I've enjoyed Mrs Le Guin's writing for four decades now. I'm guessing that "The Dispossessed" is of her usual high standards, but Don Leslie's reading is so bland as to make me lose the thread again and again, so I can't say what I think of the story yet . This is a problem with some American voice artists; They have pleasant voices, very nice enunciation, read at an unrushed tempo, but their delivery is more suited to grief counseling, insomniac cures or similar. Mr Leslie is, I'm sure, a very pleasant man with many endearing qualities, and his reading is impeccable, but he doesn't engage with the listener at all. I gave the performance two stars, that's one star for the overall performance and a bonus star for very good diction, as I appreciate good craftsmanship.

5 people found this helpful

  • Overall
    2 out of 5 stars
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    2 out of 5 stars
  • Story
    3 out of 5 stars

Better suited for traditional reading

I think I'm going to have to give this book another shot, old school style. I vaguely enjoyed the story, but had trouble paying full attention with the narrator's calming voice. I felt that when it switched between past/present there should have been a more pronounced change in the narrator's tone perhaps. I'm not sure...
Exploring the ideas of anarcho-communism is intriguing, and I think Le Guin does a good job of showcasing some of the benefits, requirements, and ultimate struggles that such a society entails. Again, I think to truly get this book I would like to read it normally, or at least listen again in one setting when I can pay closer attention.

22 people found this helpful

  • Overall
    5 out of 5 stars
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    5 out of 5 stars
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    5 out of 5 stars

The ^HIGH^ orbit of what SF can do

le Guin's 'The Dispossessed' represents the high orbit of what SF can do. Science Fiction is best, most lasting, most literate, when it is using its conventional form(s) to explore not space but us. When the vehicle of SF is used to ask big questions that are easier bent with binary planets, with grand theories of time and space, etc., we are able to better understand both the limits and the horizons of our species.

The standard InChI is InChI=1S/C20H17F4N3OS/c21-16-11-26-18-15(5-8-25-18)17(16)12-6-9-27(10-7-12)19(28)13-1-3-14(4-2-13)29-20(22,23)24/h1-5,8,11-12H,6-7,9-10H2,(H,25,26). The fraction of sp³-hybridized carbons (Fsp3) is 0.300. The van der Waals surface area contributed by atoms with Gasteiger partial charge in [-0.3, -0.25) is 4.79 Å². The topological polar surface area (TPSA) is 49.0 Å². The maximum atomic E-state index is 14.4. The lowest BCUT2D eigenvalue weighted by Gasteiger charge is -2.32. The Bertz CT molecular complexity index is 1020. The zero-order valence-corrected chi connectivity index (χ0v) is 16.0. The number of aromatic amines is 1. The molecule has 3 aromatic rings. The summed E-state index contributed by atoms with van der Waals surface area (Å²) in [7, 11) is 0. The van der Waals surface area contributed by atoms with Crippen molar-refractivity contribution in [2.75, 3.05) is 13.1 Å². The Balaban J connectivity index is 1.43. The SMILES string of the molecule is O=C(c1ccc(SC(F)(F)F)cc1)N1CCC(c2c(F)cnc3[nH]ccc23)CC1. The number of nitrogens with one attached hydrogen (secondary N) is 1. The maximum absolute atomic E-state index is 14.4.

The great SF writers (Asimov, Vonnegut, Heinlein, Dick, Bradbury, etc) have been able to explore political, economic, social, and cultural questions/possibilities using the future, time, and the wide-openness of space. Ursula K. Le Guin belongs firmly in the pantheon of great social SF writers. She will be read far into the future -- not because her writing reflects the future, but because it captures the now so perfectly.

50 people found this helpful

  • Overall
    4 out of 5 stars
  • Performance
    3 out of 5 stars
  • Story
    5 out of 5 stars

Great story, philosophical and poignant

One of the 2 best adult sci-fi titles Le Guin has given us; I was very happy to re-read it (after about 30 years) when it came to Audible finally. It's a meditation on human nature, disguised as commentary on the Cold War. At first it seems as if she's idealizing socialist society, but she does an excellent job critiquing it, with an almost Randian notion of egalitarianism suffocating human ingenuity. I finished it yesterday and I'm still chewing it over.

The reader is fine, a little slow and I used the audible app's 1.5x speed feature sometimes.

16 people found this helpful

  • Overall
    3 out of 5 stars
  • Performance
    4 out of 5 stars
  • Story
    3 out of 5 stars

Literary, Political & Philosophical Explorations

The Dispossessed is an interesting, important work with a science-fictional setting. However, I'm not sure it functions as much of a "story" per se. Little actually happens in the book (by my admittedly uneducated standards) and characters serve more as a variety of symbols that reflect human behavior/nature and political ideas than as actors in a narrative.